“Before there were any Indians, the Legend People, To-when-an-ung-wa, lived in that place. . . . Coyote turned them all into rocks.  You can see them in that place now; some standing in rows; some sitting down; some holding onto others. You can see their faces, with paint on them just as they were before they became rocks. . . . The name of that place is Agka-ku-wass-a-wits (Red Painted Faces).”

hoodoo 2

hoodoo 3

I love to sit and observe these hoodoos.  They seem so human that I swear I can hear their whispers as they huddle against the wind.  Some of the works by my favorite artists show individuals at one with nature who would be at peace wandering the trails that meander through these impressive cliffs.

Bryce Hoodoo Vista pano

Although these artists did not live in Utah, their work captures the spirit and people of the Southwest and along with the hoodoos themselves  remind me that past and present, nature and families, history and culture intertwine together in this special place called Bryce Canyon National Park.

Carole Grigg, Cherokee, Oregon

Carole Grigg, Cherokee, Oregon

R. C. Gorman, Navajo, California & New Mexico

R. C. Gorman, Navajo, California & New Mexico

R. C. Gorman

R. C. Gorman

Amado Pena, Yaqui, Arizona & Texas

Amado Pena, Yaqui, Arizona & Texas

Bryce Hoodoo 3

Bryce Hoodoo 5

If you have never been, consider visiting Bryce Canyon National Park.  It is a truly wondrous place.  Although native tribes had populated the area for centuries, this wondrous location was officially named Bryce Canyon National Park after a Mormon pioneer named Ebenezer Bryce.  The area was first preserved as a National Monument in 1923, becoming a National Park in 1928.  As a visitor brochure explains, “This dynamic mesmerizing place is like no other.”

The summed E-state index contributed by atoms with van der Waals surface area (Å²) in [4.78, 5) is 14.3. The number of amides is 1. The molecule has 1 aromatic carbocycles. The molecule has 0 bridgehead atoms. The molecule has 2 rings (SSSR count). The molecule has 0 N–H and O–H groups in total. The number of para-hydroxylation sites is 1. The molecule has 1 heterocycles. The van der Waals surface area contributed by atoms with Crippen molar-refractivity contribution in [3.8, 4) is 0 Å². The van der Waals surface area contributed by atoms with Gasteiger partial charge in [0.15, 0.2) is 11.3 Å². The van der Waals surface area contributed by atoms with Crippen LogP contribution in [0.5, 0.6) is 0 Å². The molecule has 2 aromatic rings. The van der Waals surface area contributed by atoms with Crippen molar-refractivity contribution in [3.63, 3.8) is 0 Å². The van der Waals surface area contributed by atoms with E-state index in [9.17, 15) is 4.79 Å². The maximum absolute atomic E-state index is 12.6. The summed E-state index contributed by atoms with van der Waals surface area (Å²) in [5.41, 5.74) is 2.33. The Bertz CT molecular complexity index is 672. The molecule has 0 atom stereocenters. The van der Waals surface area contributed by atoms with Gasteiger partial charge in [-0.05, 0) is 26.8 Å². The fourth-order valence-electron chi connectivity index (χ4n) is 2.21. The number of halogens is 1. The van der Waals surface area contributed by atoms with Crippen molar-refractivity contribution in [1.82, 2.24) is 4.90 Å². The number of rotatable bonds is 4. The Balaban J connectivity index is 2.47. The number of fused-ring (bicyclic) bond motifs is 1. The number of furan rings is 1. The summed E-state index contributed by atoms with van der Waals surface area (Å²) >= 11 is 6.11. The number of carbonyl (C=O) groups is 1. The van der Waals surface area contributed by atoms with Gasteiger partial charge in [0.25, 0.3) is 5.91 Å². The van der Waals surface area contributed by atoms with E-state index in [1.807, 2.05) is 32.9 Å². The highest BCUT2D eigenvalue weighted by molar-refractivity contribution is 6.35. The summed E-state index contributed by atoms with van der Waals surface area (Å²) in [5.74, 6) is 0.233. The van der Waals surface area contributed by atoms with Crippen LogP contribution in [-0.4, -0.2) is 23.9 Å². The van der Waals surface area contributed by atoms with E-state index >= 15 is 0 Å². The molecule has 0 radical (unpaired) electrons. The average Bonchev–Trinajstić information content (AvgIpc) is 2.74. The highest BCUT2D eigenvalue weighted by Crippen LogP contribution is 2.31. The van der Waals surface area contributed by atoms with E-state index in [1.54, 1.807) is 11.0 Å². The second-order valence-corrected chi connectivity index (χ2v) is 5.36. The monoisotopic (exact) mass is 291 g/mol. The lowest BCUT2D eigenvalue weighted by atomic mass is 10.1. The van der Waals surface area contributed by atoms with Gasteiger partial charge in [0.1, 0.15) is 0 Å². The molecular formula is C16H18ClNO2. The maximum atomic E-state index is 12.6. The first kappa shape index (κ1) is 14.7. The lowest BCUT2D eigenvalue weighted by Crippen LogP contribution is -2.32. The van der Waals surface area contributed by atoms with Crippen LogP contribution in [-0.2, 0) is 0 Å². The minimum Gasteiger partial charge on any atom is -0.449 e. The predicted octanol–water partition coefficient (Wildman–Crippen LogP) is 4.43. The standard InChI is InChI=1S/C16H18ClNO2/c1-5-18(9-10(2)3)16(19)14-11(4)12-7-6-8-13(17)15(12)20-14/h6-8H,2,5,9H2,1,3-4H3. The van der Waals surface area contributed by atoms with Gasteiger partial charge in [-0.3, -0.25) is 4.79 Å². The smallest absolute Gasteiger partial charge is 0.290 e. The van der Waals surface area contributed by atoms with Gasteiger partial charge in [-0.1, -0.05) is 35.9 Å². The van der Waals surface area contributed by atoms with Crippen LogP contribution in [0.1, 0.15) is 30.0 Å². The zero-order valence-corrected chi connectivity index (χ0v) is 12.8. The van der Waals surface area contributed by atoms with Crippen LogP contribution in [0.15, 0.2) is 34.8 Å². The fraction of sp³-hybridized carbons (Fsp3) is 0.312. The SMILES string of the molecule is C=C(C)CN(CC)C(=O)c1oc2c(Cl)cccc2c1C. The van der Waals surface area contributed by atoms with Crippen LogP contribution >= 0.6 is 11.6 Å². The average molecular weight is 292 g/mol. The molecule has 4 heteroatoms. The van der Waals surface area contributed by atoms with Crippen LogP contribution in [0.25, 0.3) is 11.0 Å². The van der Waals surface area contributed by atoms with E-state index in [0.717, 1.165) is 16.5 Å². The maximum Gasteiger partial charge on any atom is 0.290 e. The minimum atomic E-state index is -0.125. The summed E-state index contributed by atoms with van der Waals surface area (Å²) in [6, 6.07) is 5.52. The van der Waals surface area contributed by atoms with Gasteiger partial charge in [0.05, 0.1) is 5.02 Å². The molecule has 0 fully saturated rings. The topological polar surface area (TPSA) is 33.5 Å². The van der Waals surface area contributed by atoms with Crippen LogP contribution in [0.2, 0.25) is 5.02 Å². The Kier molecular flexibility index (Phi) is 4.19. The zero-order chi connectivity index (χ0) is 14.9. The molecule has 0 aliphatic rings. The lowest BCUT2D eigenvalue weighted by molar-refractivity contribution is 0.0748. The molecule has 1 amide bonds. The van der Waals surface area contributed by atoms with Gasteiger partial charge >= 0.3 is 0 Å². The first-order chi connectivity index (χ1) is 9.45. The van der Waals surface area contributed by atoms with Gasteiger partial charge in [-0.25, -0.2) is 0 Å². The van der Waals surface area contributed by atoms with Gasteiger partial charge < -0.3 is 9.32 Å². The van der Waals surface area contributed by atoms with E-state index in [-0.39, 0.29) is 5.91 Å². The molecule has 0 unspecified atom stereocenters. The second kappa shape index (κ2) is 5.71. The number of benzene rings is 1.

pano vista 4

Comments on: "Bryce Canyon National Park" (13)

  1. Sherry D'Attile said:

    Thank you for sharing this majestic place. I’d only vaguely heard of it before, but now it’s definitely on my bucket list! 🙂

  2. Beautiful photos and great information about what must be a spectacular place Patti! Heartening to know that it is being protected for the enjoyment of those who’ll come after us.

  3. Thanks for stopping by. I agree, one of the best things done is preserving nature! I still think all those great places you visit are spectacular with all those great animals you photograph.

  4. I haven’t been to Bryce, but I’ve only heard praise for this park. Gotta love the spires!!!! … Thanks for the journey!

  5. So much beauty!

  6. Yes. The reds and browns are different than the blues and greys of Yosemite, but beautiful nonetheless. Thanks for stopping by.

  7. […] Bryce Canyon National Park, Utah […]

  8. […] and admiration.  Of course, there are the giant iconic rock formations such as the Grand Canyon, Bryce Canyon National Park, Yosemite National Park and Zion National Park.  Really, you can just travel to any of the […]

  9. […] Bryce Canyon National Park, Utah […]

  10. […] property with 15 million visitors in 2014.  Utah offers many parks from which to choose, including Bryce Canyon, Canyonlands, and Zion National […]